Those who support the top 10% policy say it has helped thousands of students attend Texas’ flagship university who might not have otherwise. Supporters also include those who oppose affirmative action because they see the top 10% rule as a “race-neutral” way to increase diversity at Texas public universities, though recent research has shown the policy has not increased diversity at the state’s public universities or expanded the number of Texas high schools that send high schoolers to the Forty Acres.

A few years after the policy was put in place, the Supreme Court ruled in a separate case that race in admissions was acceptable, effectively nullifying the lower court’s decision in Texas. But Texas kept the top 10% rule in place.

As the years went on, UT-Austin saw its freshman class filled mostly by students who were automatically accepted through the top 10% rule, squeezing out other students from being considered.

By 2008, 81% of incoming freshmen at UT-Austin were in the top 10% of their high school senior classes. The following year, the Legislature established the 75% cap to ensure the university would be able to accept students outside the automatic admissions process.

Over the years, as Texas high school classes have grown and applications have increased, UT has had to lower the automatic admission rate to the top 6% of a class.

The Supreme Court will make a final decision on the two cases by the end of June, but legal experts expect the court’s conservative majority to overturn affirmative action, raising questions about how the ruling might hinder efforts at predominantly white colleges and universities to diversify their student bodies.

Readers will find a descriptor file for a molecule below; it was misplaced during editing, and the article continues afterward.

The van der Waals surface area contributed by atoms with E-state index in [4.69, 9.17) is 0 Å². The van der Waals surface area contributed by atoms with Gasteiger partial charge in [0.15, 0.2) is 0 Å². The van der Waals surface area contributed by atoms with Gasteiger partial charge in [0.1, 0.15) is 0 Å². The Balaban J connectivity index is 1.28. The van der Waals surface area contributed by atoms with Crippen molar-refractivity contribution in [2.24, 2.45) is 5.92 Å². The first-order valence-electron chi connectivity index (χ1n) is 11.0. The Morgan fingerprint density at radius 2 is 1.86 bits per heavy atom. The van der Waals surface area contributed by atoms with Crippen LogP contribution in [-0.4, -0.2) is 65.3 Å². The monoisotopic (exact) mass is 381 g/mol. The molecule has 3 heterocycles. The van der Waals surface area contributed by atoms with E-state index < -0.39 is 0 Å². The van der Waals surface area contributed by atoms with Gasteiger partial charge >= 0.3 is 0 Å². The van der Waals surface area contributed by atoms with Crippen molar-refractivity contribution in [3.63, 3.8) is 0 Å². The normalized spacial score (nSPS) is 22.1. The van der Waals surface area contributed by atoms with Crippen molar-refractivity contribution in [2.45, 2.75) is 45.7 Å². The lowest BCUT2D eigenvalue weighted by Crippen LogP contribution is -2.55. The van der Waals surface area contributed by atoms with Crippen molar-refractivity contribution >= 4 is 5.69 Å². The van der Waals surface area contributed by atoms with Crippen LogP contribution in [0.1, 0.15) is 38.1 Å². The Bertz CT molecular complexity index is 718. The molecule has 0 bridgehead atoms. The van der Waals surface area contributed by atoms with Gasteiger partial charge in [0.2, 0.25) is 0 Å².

The decision will coincide with a push in Texas and other states to prohibit diversity, equity and inclusion offices, programs or training at public universities. The Texas House gave final approval Monday to a bill that would enact such a ban. It now heads back to the Senate to determine whether to accept the House’s version.

Critics argue these DEI programs impose what they characterize as left-wing ideology onto students and faculty, and that they prioritize social justice over merit and achievement. Those who support such offices argue that removing or weakening them will make schools less welcoming places to work and study, turn back efforts to correct past discrimination against some students and stall progress to make public universities’ student populations better reflect state demographics.

“This bill doesn’t happen in a vacuum,” said Luis Figueroa, legislative policy director at the left-leaning think tank Every Texan. “Are we sending in a message [to] Latinos and Blacks [that they] aren’t welcome at our state universities?”

Disclosure: Every Texan and University of Texas at Austin have been financial supporters of The Texas Tribune, a nonprofit, nonpartisan news organization that is funded in part by donations from members, foundations and corporate sponsors. Financial supporters play no role in the Tribune’s journalism. Find a complete list of them here.